Husband rarely notices when I wear perfume but I will sometimes sniff my wrist just to inhale the scent for my own pleasure. So I guess I wear it for me. 


Whoops, I nearly forgot to mention those heady university days when I wore Brut - because, hey, this was the 70s and we weren't bound by gender specifics. And doing a little bit of research for this post I discover that my favourites are all old: No. 5 1921, Je Reviens 1932, Blue Grass 1934 and even Youth Dew 1953. I also discovered that Blue Grass, which I thought was no longer made because I can't find it in airport duty-free shops is still available. Looks like my Christmas list is about to become longer.

So what do you wear and for whom do you wear it?

Wednesday, November 02, 2016

I was very brave

I invented a recipe. Normally I am a great one for sticking to rules and recipes but of late I've been a little more daring and my specially-invented pumpkin soup was well received at Zac's. I thought it was too salty but everyone enjoyed it nevertheless. So here is my recipe for:

Halloween Soup
All quantities are very rough
1kg chopped pumpkin flesh
2 large onions
bacon
1" ginger grated
3 cloves garlic
2l chicken stock
creme fraiche (about half a tub)

Roast the pumpkin in oil with a little added drizzle of maple syrup if you like. Meanwhile saute the onions until soft then add garlic, ginger and bacon. Continue cooking until bacon is cooked. Add pumpkin and stock and simmer for about 30 minutes. Whizz. Stir in creme fraiche and check seasoning (I added salt and pepper when cooking and needn't have added salt as there was plenty from the bacon and stock).

While we're on the topic of made-up recipes here's my recipe for: 

gluten-free Welshcakes
8oz gf self-raising flour
4 oz margarine (or butter)
1/4 teaspoon cinnamon
1/2 teaspoon baking powder
1/4 teaspoon xanthan gum
3 oz caster sugar
3 oz sultanas
1 egg
pinch salt

Rub the fat and flour (and cinnamon, baking powder and xanthan gum) together. Stir in the sultanas and sugar. Add the beaten egg and make a sticky dough.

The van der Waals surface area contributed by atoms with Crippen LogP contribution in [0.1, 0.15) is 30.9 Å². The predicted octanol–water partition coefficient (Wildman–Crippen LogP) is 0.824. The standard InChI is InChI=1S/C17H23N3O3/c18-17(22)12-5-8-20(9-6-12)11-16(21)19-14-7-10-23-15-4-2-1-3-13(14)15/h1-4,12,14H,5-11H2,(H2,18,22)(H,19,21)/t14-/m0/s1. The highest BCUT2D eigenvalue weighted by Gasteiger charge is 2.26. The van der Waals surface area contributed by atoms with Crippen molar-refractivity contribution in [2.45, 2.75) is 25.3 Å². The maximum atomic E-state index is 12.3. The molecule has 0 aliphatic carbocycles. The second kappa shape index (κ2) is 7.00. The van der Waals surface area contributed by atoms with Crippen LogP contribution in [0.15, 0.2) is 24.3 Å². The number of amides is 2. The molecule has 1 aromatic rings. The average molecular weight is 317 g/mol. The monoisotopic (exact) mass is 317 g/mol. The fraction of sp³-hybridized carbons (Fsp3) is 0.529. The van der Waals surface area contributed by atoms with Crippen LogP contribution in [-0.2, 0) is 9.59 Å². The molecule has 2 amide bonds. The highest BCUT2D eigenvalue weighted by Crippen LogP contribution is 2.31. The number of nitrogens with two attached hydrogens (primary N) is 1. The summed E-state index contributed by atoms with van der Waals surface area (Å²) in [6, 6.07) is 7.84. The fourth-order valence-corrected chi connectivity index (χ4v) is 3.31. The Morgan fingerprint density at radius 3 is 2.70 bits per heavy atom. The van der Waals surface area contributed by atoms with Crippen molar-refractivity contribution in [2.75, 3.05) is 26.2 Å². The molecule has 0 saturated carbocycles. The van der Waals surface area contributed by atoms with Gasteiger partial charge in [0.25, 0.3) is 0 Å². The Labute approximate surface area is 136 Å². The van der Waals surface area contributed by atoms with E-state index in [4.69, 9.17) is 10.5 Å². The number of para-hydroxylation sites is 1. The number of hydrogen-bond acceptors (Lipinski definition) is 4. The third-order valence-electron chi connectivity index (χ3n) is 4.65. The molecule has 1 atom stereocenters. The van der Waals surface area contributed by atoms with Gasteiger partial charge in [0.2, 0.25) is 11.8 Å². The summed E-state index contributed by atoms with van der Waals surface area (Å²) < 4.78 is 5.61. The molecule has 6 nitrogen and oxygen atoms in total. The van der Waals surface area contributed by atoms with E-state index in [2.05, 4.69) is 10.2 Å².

With well-floured hands and surface, squish together and flatten. It may be easier if you divide into smaller pieces. When it's about this thick - I don't know, maybe 3/4 cm - cut into circles and cook on a pre-heated and greased griddle. Be patient and cook slowly. Cool and sprinkle with sugar. Eat quickly because they will disappear otherwise.

Tuesday, November 01, 2016

I don't like Halloween

The large scale celebrations of Halloween were only just becoming popular when my children were growing up so we got away with not joining in but it's going to be much harder for my grandchildren - assuming they/their parents don't want to go down that route.

There seems to me to be something inherently wrong with a celebration of evil. I think maybe I'm taking it too seriously but the niggle remains. While a very few individuals may find it a way into the occult and satanic practices I'm sure that for the majority it's just an opportunity to dress up - and there are some wonderful costumes - and collect sweets. Which brings me to my next niggle.

How is it all right to encourage children to knock on neighbours' doors and say, 'Give me something nice or I'll do something horrid to you'? Yes, I'm taking it seriously again but that's basically what it is. Which doesn't seem to be a good lesson to teach children. And when they turn the tables on you in later life and refuse to do something for you unless you first do something for them and they bring up the 'well, it was okay at Halloween' argument what can you fall back on?